‘We sold reel to reel tapes and I played my first Echoplex amp in that store, so I had the chance to experiment with all kinds of sounds, getting a better grasp of how to work with all the developing technology,” he says. Hearing Landreth play guitar is akin to hearing Louis Armstrong play trumpet: it only takes a few lines to know it’s him. In a way, it’s a blessing that his local guitar teacher didn’t work out and he took on the burden of educating himself on guitar, otherwise he might not have come up with his own economical, distinctive style.
“The folk process for me started in the music store, and the folk thing was big, Joan Baez and Bob Dylan were huge, and Peter, Paul and Mary,” he says. “The folk thing was a really big influence on rock ‘n’ roll, too, from the early to the late ‘60s, and I saw all of that happen working in the store. My first guitar was an acoustic and that folk music exposure was important in getting me grounded, and got me thinking about writing my own songs.”
FM radio was just developing in the late 1960s and early ’70s as well, free of focus groups and research and heavy formats and play lists of any kind, so that also opened up his mind to the possibilities of pursuing a career as a performer.
“Radio just did not have the kind of exclusivity it does now,” he argues, “so you could hear Jeff Beck, the Beatles, Bob Dylan, Eric Clapton, Joan Baez, all in the same hour or so, and you never knew what to expect on FM radio back in those days.”
Later on, he admits, having the real world experience of driving a delivery truck around proved more helpful than any college degree, and both his parents lived to see his international success as a blues and blues-rock guitarist and bandleader.
Interestingly, Landreth has become such an accomplished guitarist that he has drawn the respect and admiration of dozens of prominent musicians around the world, including John Hiatt, the aforementioned “King of Zydeco” Chenier, and, in the early 1990s, Clapton himself.
“I remember hearing Clapton on the radio in high school,” Landreth says, “and later, when I got to meet him, I told him about those days in the music store.”
Landreth has shared the stage with Clapton at both of his Crossroads Guitar Festivals in recent years, one held in Dallas, the second in Chicago. “He’s a very gracious and humble person,” Landreth says, “and his enthusiasm has been really great for me. It’s probably the greatest affirmation for me. It’s happened a lot with recording sessions with some of my heroes from over the years, but to be able to meet and play with one of my greatest guitar heroes of all time, it’s really what gets you out of bed in the morning, and great things do happen.”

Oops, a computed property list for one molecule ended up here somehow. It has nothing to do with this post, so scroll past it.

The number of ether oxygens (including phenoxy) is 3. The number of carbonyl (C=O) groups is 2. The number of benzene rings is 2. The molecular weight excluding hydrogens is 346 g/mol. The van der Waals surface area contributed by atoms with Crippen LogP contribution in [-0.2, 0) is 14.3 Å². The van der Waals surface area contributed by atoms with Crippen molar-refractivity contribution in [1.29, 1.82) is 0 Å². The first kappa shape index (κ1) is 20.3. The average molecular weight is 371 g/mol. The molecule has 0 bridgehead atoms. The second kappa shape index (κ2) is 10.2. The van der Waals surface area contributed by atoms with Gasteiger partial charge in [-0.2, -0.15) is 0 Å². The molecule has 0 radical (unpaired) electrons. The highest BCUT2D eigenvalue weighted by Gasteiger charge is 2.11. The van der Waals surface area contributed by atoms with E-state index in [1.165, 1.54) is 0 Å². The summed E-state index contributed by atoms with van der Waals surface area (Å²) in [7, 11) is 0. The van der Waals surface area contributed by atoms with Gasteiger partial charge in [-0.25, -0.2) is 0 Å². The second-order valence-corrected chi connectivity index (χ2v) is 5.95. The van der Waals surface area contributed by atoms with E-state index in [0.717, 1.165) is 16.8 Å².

Indeed, the frequent repeats of the Crossroads Guitar Festivals on public television stations around the country has sent Landreth’s career into the stratosphere. Whereas in the mid-1990s he might have been playing small but prominent clubs like New York’s Bottom Line, now he’s playing larger clubs, theaters, and festivals.
Although his typical summer itineraries are busier now than they were 15 years ago, Landreth says his band has been “busy for years, but to be honest, the difference now is we have a real organization behind — an agency, a manager — with a purpose and a direction, and as time goes on, you establish yourself in different parts of the country.”
Landreth’s current release, “From The Reach,” includes the radio-friendly “Blue Tarp Blues,” about the Hurricane Katrina, as well as other gems with a real sense of place that tell stories about his part of southwest Louisiana and east Texas. An earlier release, “Levee Town,” released in 2000 on Sugar Hill Records, was re-released in mid-April with bonus tracks on his own Landfall Records. Along with the two records that preceded it, 1992’s “Outward Bound,” and 1995’s “South of I-10,” Landreth says he always felt that “Levee Town” was part of a trilogy.
Landreth says about “Levee Town”: “I wanted to dig even deeper into the built-in mythology and mystery of the Deep South. It’s really inspirational to live here. And the deeper I go, the more inspired I get.”
48th Annual Philadelphia Folk Festival, Old Pool Farm, Upper Salford Township, PA. Friday through Sunday, August 14 to 16. Performers include the Decemberists, the Derek Trucks Band, Tom Rush, Sonny Landreth, Tony Trischka, Heartless Bastards, Buskin and Batteau, Ellis Paul, Justin Townes Earle, Cathy Fink and Marcy Marxer, Sara Hickman, Boris Garcia, Works Progress Administration, the Del McCoury Band, Ellis Paul, and others. 215-247-1300 or www.folkfest.org.